It is generally believed that companies that raise their dividends over a long period have solid market positions and strong cash flow. As a result, the stocks' total return is likely to outpace other stocks.

It's also common to hear the argument that dividends tend to hold companies to a certain standard of financial discipline and that, as a result, these companies budget more carefully and avoid wasteful projects out of fear that shareholders will punish the stock if it fails to return profits to its investors.

Reality Check: It's easy to pick a "solid" stock in retrospect but it is impossible to pick a company today that will meet this statement moving forward. Sure, if you had purchased Coke in 1962…but what about today? In 2007 we would have said that General Electric (NYSE:GE) and AIG (NYSE:AIG) were stable and well-managed dividend companies. Would we say the same in 2009? What about in the future?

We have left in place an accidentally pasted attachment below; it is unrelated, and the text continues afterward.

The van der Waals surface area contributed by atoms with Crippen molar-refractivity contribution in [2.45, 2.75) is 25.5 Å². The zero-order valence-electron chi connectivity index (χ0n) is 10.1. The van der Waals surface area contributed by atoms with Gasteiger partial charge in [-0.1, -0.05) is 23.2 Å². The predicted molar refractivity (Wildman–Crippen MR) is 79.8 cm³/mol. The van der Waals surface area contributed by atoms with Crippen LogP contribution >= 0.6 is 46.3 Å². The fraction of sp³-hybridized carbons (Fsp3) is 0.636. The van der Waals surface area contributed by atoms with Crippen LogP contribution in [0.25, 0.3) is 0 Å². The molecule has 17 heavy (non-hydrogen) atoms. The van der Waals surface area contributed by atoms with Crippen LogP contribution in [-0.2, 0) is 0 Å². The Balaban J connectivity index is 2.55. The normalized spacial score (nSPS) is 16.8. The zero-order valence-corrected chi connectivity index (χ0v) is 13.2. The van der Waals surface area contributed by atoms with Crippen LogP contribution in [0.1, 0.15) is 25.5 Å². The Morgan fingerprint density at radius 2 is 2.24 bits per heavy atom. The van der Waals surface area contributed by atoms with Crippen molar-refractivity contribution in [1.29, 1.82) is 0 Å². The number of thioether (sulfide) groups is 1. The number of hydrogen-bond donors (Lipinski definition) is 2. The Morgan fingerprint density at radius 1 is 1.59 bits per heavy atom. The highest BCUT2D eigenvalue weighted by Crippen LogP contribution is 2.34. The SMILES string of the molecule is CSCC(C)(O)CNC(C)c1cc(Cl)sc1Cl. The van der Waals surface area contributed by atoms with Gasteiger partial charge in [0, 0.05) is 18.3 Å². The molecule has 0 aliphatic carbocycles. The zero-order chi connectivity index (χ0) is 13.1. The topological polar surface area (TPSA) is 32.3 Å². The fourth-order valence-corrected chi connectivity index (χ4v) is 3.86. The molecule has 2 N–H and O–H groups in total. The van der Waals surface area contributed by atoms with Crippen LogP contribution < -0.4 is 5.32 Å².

The notion that dividend-paying companies are held to higher standards does not bear out. Look no further than the financial industry. In September 2008, AIG had a $4.40 dividend - almost a 4% dividend yield. By 2009, it was clear that AIG and others such as Freddie Mac, Fannie Mae, Bank of America, Bear Stearns and Citigroup were far from being financially disciplined companies, despite that fact that they were all long-time dividend-paying companies. As it turns out, dividends aren't much of an indicator of the financial discipline or the quality of a company's management.

Misconception No.3: You can count on dividends from solid companies.
Many people believe that it's rare for a solid company to suddenly reduce or rescind its dividend payment.